6.How well can we manage our data centers remotely? IT staff are affected by crises just like the rest of the organization, but remote management of servers and data centers is routinely available today. However, few organizations make full use of remote management, so you should ask.

7.Do our data systems have adequate backup power to support them through an extended power outage? Can the power systems also be managed remotely? If the redeployment is due to a storm or other natural disaster, you many not be able to count on utility-supplied power.

8.Is our data backed up frequently, securely and accessibly, regardless of where it originates or resides? Beyond ordinary data recovery concerns, a mass redeployment risks dispersion of important information across many remote desktops and laptops – or elsewhere. Even under normal operations, your organization should ensure that data resides only where it belongs, and your redeployment plan should as well.

9.What remote access technology does your organization use (e.g., virtual private network, secure remote desktop access, dial-up), and will it scale up sufficiently when you activate your redeployment plan in a crisis? What’s adequate for normal operations may fail if the number of users increases significantly and suddenly.

10.How can we deploy sufficient remote or mobile computing devices to support a crisis redeployment without spending huge amounts of money? Consider all options, from rapid-provisioning contracts with a trusted vendor, to routine assignment of laptops to some functions, limited provision of home desktops or thin client devices, and authorization of secure remote access to your network from selected, employee-owned home computers. As your organization replaces employee computers routinely, you can increase capabilities for immediate and seamless redeployment.

11.What remote access security tools do we use, and will they also scale sufficiently in a crisis? How will you deploy expanded remote access security on short notice without creating a bottleneck and losing productivity? Consider differences between security practices within your network and for remote access and eliminate them if at all possible. Practices that are unfamiliar to employees are unlikely to work well under pressure.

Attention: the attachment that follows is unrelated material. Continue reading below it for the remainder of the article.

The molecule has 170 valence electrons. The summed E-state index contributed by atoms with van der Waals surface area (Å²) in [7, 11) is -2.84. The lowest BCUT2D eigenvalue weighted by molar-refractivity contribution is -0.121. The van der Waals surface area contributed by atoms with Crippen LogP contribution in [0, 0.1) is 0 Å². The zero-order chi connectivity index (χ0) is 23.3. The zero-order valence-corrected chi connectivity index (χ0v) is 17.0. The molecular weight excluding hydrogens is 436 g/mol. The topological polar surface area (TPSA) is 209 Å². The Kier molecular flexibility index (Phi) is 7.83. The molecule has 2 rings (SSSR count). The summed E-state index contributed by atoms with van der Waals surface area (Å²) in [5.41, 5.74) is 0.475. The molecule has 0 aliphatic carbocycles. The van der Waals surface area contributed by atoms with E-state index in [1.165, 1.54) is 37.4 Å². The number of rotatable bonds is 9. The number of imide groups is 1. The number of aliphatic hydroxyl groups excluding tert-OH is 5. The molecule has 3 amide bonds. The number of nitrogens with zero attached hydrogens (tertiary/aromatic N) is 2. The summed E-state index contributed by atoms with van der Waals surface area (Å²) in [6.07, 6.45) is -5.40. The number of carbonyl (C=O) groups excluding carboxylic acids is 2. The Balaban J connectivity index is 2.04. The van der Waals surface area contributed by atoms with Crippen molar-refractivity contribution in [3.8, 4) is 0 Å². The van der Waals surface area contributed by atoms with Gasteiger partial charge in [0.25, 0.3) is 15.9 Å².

Crisis planning is a cross-functional process, with the goal that every person in the organization knows what to do in the event of an emergency. It is also important to test your crisis plan regularly – the communications within the organization as well as the capability of the telecommunications and data infrastructure.

About the author: Vic Berger. With experience that spans a 20-year military and civilian career, Vic Berger currently serves as the technologist for CDW Government, Inc. (CDW-G). An expert in engineering solutions, strategic planning, and managing enterprise projects, he is responsible for driving business development and implementations of Information Technology (IT) products and services in government agencies and educational institutions. Berger holds a bachelor’s degree in business administration and a master’s degree in technology management, and is pursuing a doctorate in technology management for management information systems.